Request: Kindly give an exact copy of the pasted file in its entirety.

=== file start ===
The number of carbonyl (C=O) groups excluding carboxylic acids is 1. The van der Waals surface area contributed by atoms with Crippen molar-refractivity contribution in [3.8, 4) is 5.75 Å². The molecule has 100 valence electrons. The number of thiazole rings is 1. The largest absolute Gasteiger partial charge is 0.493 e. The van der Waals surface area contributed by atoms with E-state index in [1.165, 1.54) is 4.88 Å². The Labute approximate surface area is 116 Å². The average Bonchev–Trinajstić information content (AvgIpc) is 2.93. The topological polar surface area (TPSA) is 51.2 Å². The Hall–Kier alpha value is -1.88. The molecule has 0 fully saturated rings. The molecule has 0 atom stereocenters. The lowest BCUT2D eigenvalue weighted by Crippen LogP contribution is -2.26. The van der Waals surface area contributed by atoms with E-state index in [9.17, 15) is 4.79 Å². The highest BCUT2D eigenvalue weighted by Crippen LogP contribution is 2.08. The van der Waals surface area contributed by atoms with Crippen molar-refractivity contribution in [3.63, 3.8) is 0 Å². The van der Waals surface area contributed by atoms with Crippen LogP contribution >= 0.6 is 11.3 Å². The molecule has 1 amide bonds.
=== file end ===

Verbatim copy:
The number of carbonyl (C=O) groups excluding carboxylic acids is 1. The van der Waals surface area contributed by atoms with Crippen molar-refractivity contribution in [3.8, 4) is 5.75 Å². The molecule has 100 valence electrons. The number of thiazole rings is 1. The largest absolute Gasteiger partial charge is 0.493 e. The van der Waals surface area contributed by atoms with E-state index in [1.165, 1.54) is 4.88 Å². The Labute approximate surface area is 116 Å². The average Bonchev–Trinajstić information content (AvgIpc) is 2.93. The topological polar surface area (TPSA) is 51.2 Å². The Hall–Kier alpha value is -1.88. The molecule has 0 fully saturated rings. The molecule has 0 atom stereocenters. The lowest BCUT2D eigenvalue weighted by Crippen LogP contribution is -2.26. The van der Waals surface area contributed by atoms with E-state index in [9.17, 15) is 4.79 Å². The highest BCUT2D eigenvalue weighted by Crippen LogP contribution is 2.08. The van der Waals surface area contributed by atoms with Crippen molar-refractivity contribution in [3.63, 3.8) is 0 Å². The van der Waals surface area contributed by atoms with Crippen LogP contribution >= 0.6 is 11.3 Å². The molecule has 1 amide bonds.